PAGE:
Matt Tucker

On the Release Train

Blog Post created by Matt Tucker Champion on Apr 22, 2007

The engineering team at Jive Software is growing fast (btw, we're hiring!). I thought it might be interesting to talk about some of the engineering process changes we're making to cope with that growth, especially since they directly affect product releases. First, a bit of history. We've always had a fairly agile development process -- lots of iterations, tools like unit tests and continuous integration, etc. But, we've consistently had a lot of pain around our current process:

* Not enough time for QA* . It's always scheduled, but gets squeezed due to lack of time. For example, the "official" QA time period for the Spark 2.5.0 release got crunched down to almost nothing.
* Stress when we don't need it* . The stress is caused by having to cram a ton of work into a short period of time to make internally set product release dates. It's also caused by scheduling extra features into releases at the last minute and by having to do emergency patch releases due to bugs we missed. We like working really hard, but there should be a way to do that without excessive stress.
* Unpredictable release dates* . The bigger a release is, the harder it is to make accurate work effort estimates. That means that dates slip and that it's hard to communicate to the outside world exactly when a release will ship.

So, there are some clear problems that we want to fix. The trick for us was to come up with a process that fixes those problems but that's still light-weight enough to avoid a huge administrative burden. We're now experimenting with a strict release train model for Spark and Smack. Assuming it goes well, the same model will be applied across all our products, including Clearspace. A visual summary of the model is below (click the image for a larger version):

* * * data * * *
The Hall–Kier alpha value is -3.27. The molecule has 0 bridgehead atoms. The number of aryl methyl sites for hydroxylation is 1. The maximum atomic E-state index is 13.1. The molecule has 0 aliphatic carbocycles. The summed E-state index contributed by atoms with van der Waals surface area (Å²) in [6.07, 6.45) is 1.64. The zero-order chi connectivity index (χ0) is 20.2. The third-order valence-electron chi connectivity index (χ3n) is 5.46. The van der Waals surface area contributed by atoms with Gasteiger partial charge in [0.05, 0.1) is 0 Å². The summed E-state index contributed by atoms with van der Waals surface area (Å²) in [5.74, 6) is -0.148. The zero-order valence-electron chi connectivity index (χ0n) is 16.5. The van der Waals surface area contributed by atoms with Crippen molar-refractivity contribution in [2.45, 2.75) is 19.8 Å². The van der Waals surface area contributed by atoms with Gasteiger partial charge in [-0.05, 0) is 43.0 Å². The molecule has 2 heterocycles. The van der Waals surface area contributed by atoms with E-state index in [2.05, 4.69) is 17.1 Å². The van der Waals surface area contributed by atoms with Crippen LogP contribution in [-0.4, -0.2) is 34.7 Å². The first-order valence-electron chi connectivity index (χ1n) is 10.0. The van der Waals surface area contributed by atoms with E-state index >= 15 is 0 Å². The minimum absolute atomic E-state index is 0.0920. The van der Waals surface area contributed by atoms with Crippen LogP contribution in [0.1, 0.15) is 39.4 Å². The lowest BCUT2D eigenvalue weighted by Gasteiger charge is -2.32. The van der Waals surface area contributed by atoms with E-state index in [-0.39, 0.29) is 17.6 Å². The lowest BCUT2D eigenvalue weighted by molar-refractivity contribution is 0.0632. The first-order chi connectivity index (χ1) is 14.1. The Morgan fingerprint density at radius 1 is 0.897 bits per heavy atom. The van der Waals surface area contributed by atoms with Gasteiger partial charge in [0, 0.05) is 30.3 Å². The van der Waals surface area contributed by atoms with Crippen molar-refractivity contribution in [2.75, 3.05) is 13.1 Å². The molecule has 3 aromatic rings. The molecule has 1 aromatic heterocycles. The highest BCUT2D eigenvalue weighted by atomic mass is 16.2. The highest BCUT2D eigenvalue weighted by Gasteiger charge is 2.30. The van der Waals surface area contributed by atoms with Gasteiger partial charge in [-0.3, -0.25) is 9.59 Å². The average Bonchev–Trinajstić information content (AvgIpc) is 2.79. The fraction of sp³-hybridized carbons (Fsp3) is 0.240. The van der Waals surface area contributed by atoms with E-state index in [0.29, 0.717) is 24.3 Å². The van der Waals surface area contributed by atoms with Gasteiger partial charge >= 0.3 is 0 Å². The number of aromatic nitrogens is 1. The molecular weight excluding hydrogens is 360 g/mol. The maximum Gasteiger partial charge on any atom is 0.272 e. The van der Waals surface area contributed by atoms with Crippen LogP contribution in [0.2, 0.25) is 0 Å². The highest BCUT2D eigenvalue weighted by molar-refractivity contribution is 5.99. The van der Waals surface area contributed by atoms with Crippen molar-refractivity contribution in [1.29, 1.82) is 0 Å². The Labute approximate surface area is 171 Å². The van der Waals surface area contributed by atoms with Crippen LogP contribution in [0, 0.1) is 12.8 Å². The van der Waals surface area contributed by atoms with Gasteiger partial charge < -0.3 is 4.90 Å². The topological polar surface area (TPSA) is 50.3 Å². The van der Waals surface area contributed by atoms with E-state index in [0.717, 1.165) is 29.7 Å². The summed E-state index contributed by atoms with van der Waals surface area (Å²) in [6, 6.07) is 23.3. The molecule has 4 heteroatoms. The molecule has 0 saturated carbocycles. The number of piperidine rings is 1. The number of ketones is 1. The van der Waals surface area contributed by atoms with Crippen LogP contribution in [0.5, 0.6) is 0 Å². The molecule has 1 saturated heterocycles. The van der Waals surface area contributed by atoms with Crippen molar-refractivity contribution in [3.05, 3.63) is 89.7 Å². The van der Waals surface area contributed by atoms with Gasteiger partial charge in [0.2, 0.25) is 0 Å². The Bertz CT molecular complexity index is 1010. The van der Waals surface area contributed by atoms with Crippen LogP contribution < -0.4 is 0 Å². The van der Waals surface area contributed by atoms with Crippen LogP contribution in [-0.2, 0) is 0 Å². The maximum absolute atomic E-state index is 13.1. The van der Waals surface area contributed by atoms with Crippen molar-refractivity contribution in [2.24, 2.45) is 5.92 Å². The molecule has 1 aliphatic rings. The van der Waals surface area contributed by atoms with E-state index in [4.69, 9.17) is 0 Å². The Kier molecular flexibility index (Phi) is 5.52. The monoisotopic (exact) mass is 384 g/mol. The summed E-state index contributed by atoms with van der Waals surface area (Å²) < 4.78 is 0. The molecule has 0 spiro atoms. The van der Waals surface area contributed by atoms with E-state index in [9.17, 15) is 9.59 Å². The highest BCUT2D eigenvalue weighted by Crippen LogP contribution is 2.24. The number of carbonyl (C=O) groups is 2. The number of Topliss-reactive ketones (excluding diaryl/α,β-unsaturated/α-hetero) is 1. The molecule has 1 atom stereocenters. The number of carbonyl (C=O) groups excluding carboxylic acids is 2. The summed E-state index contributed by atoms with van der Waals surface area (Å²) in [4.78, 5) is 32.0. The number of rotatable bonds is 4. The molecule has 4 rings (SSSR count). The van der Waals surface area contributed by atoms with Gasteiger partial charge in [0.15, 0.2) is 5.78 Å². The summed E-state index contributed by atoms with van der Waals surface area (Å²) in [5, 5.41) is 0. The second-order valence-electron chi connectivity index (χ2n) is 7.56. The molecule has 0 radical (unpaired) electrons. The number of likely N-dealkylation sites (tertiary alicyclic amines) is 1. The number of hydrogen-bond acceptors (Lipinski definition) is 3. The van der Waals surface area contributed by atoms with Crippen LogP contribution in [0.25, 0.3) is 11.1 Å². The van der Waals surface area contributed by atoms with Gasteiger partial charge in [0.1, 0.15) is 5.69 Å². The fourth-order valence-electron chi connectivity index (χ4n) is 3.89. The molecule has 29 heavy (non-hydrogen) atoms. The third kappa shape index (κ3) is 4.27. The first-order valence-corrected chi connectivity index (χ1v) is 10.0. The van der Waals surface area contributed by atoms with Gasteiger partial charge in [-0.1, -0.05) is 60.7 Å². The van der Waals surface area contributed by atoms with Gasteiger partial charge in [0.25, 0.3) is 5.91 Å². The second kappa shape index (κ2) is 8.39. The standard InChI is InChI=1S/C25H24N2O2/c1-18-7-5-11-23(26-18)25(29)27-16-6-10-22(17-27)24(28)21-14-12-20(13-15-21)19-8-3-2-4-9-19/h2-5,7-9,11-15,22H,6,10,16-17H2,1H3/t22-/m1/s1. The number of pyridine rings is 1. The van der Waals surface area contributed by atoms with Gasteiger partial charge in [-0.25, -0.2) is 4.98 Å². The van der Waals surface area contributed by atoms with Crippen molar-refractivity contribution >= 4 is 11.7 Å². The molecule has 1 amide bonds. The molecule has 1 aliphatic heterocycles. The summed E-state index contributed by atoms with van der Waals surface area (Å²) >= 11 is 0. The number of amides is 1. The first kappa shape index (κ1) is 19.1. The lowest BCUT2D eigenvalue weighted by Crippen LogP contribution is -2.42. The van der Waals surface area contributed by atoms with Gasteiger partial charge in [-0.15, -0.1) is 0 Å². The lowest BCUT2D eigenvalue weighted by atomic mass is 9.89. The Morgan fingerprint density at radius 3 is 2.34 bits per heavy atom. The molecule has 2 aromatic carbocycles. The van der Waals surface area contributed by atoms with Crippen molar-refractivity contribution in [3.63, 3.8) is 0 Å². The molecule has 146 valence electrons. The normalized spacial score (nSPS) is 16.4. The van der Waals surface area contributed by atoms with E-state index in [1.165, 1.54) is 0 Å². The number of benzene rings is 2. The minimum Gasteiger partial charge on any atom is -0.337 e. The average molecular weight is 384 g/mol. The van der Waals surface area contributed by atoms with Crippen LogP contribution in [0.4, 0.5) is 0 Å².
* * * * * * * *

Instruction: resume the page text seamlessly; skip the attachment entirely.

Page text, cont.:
[Clearspace||train_sm all.png]


The key points to this model:

  • We put out a new release every three weeks (although each release will have gone through a nine week process total).

  • Three weeks before each development cycle is reserved for product management; three weeks after each development cycle is reserved for QA. But notice that all three processes are all happening at the same time.

There are all sorts of subtleties to the system like how to deal with new features that take more than three weeks of engineering time, but so far everything is going quite well.


The start of the three week cycle is always on a Monday, and we have a big meeting to determine exactly which features will go into the release. Product management has already done the work of prioritizing the features so we just need to choose exactly what we're going to work on and come up with the plan about how to get it done over the next three weeks. On the second and third Mondays during each cycle we go through more detailed updates than in our SCRUM meetings to see what's on track and what's not.


At the end of the cycle, we:

  • Do the product release coming out of QA on Thursday.

  • On Friday, finish all development and create a branch ("spark_2_5_2_branch" for example).

  • Switch the builds in our continuous integration environment, TeamCity. The new branch becomes the "stable" release of the product and trunk becomes "development".

  • Release a beta version out of the new branch. In other words, the world generally always sees a stable official product release and a beta release that will become official in three weeks.

There's way more that I could talk about with this process (including some of the potential drawbacks), but I'll save that for future blog entries. Things we're jazzed about so far include solid release dates, having a better process in place to deal with new feature requests and bug reports, more stable quality in each release, and always having a place to check in new feature development (trunk). We're still early on in the new system, but we'll all know how exactly how well this works in the next two months. Of course, we'd love your feedback as time goes on about how well you think we're doing.